Wexford Great War Dead website is officially launched
Website has details of Wexford people who died during the war
A new website which has extensive detail on 868 people from County Wexford who lost their lives during World War One was launched last week at Gorey Library.
The launch included a fascinating lecture by historian Hugh McShane focusing on wills and letters written by Wexford soldiers from the battlefront during the Great War.
Cllr Paddy Kavanagh, who deputised on behalf of Wexford County Council chairman Cllr Keith Doyle, launched the Wexford Great War Dead website that has been developed based on the work undertaken by Hazel Percival and Susan Kelly of Wexford County Council in conjunction with local historians.
The website was launched to mark the 100th anniversary of the end of WWI and to commemorate the men and women from county Wexford who lost their lives in the war.
The aim of the project is to engage with the public online with the view to developing the information to hand on all the Wexford war dead.
'Already the response from members of the public has been phenomenal with a large number of people contacting the Library service eager to have their relatives' stories documented as part of their process,' said Cllr Kavanagh in his speech. 'This project provides them with an opportunity, in many cases their first opportunity, to speak openly about their relatives who died in the Great War.'
In conjunction with the launch, Hugh gave an insight into Wexford's Great War soldiers' wills and letters that survived. The illustrated talk looked at Ireland's involvement in WWI and the many young soldiers from county Wexford.
County librarian Eileen Morrissey said Hugh described very poignantly the wills and letters of many of the Wexford soldiers who died in war. She added that the evening was very well-attended.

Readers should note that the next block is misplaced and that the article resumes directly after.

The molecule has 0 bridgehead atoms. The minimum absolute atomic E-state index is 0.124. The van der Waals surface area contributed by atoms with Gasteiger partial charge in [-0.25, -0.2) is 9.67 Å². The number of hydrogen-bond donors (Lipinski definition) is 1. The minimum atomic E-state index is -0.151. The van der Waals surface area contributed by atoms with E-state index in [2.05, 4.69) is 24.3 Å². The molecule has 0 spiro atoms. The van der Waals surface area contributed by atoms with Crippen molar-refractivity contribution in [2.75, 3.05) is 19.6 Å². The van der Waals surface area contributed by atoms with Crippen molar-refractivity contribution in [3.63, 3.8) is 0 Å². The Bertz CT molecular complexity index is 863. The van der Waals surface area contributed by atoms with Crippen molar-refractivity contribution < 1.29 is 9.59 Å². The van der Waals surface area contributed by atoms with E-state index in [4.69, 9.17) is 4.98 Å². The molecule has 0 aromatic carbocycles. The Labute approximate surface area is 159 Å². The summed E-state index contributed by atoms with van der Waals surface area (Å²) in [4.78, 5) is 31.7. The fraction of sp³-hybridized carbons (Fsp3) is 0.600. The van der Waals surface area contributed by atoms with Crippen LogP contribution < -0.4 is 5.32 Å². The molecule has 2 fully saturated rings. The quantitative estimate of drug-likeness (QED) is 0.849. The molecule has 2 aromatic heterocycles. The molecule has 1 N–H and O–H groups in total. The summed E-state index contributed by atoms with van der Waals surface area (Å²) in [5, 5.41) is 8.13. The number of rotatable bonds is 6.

The criteria set for inclusion in this list of Wexford Great War dead, are persons who were: born in Wexford, lived in Wexford and were casualty (Wexford) of the Great War 1914-1918, persons who were injured in the war and died later from wounds or illnesses relating to their time of service are included.
The research conducted provides the basic date to invite people to participate in an online history project for Wexford. Everyone is encouraged to add to this record by telling Wexford Libraries stories of people they knew who died as a result of the war. People can leave a comment on the website or email Wexford County Council Public Library Service at firstname.lastname@example.org.
Records used include Ireland's Memorial Records, published in eight volumes in 1923, It recorded that 18,946 died from the twenty-six counties of Ireland.
However over the years, with the release of other records online, historians realised that while Ireland's Memorial Records was valuable, it was not complete. It did not record Royal Airforce, US, Canadian and other Commonwealth casualties nor Mercantile Marine casualties.
The researchers also used www.findmypast.ie, Ireland's Memorial Records 1914-1918, the Commonwealth War Graves Commission. ancestry.co.uk UK, Royal Navy War Graves and the National Archives Soldiers' Wills website. The two sites were invaluable to the project as they helped verify place of birth and age in many instances. Records were also consulted and cross checked against the online databases newly released pension records and additional sources.